Construction bigwigs may be gung ho about Blair’s nuclear vision for Britain, but among the grassroots there’s considerable disquiet. Nick Jones gathers fierce opinions on both side of the web divide
Search terms: Energy review + nuclear
“Tony has a thing for nuclear, an unsavoury relationship that is no good for anyone but his lover, the nuclear industry. Roll on the subsidies!” That’s how climatechangeaction.blogspot.com chose to sum up the DTI’s energy review, in a view not out of keeping with the rest of the green blogging community. www.andinia.com lamented that “Tony Blair’s continued obsession with nuclear power has overridden the UK’s clean energy revolution”, while climatechangeaction returned to the theme later in the week by quoting the Tyndall Centre for Climate Change Research: “Today’s energy review has a highly disproportionate focus on electricity supply as opposed to heat and transport – neglecting the other 82% of energy use.”
John Vidal, writing on the Guardian’s Comment is Free blog (commentisfree.guardian.co.uk) also bemoaned the fact that “the British nuclear industry, which has self-confessedly botched its finances for two generations and left future governments with a £70m decommissioning bill as well as a £10bn mountain of radioactive waste to clear up, can carry on as if its sorry past had never happened”. However, Vidal disagreed that it was neglectful of other areas of energy use: “It may also be justly remembered as the moment when an oil-obsessed, energy-profligate DTI read the runes and began a slow turn towards a low-carbon economy.”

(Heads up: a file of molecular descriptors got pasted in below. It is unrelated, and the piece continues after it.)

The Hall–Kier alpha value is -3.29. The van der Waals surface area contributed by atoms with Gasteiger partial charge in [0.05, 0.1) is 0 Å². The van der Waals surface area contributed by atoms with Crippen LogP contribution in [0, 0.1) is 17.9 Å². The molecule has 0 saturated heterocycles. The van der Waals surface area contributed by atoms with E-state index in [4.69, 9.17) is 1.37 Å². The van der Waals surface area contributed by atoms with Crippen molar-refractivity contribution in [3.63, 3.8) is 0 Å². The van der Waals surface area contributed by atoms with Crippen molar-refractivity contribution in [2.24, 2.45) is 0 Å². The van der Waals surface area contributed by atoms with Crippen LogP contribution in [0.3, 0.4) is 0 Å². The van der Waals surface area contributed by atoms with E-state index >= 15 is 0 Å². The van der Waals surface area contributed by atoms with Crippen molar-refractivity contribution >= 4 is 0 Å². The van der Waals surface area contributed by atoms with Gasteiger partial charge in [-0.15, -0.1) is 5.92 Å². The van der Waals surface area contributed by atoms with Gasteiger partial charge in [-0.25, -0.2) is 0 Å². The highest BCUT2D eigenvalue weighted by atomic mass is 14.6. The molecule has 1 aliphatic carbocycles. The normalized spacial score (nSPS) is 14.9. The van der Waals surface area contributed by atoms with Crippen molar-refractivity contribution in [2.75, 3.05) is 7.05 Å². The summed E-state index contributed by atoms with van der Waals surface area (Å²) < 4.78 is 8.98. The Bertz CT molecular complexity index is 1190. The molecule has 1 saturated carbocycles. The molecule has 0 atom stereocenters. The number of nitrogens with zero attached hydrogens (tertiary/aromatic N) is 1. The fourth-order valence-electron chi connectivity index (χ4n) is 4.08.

Responding to Vidal’s piece, blogger madscience dismissed the idea the review had not paid enough attention to alternative decentralised methods of energy generation: “Microgeneration will make no difference whatsoever. You will still need back-up grid power for when your £1000 Asda turbine falls off the roof again, or when your £5000 solar panel stops working at night. A centralised grid has meant cheap energy through economies of scale, and a high quality of life since the turn of last century.” Gus A was unconvinced: “I’m not sure why you can subsidise nuclear but not local initiatives?”
While other bloggers were ruminating on whether or not our great-grandchildren would consider this a dark day in our nation’s history, Chris Whiteside (chris4copeland.blogspot.com), Conservative candidate for Copeland in Cumbria at the last general election, was keen to consider the economic implications: “If we want the concentration of nuclear skill and expertise in West Cumbria to have an opportunity to take part in a new generation of nuclear plants, we need to lobby for a solution which includes either a place for plants up to 600 MW or a substantial upgrade to the national grid.”
Whether the prospect of a new nuclear plant in West Cumbria will go down well with all residents is a moot point. Kim Deal writes movingly on Rant in F Sharp (rantinf.blogspot.com) about watching her father-in-law, a nuclear process worker at Sellafield, die from bone marrow cancer. It is fair to say she is unambiguous about what she believes caused his illness.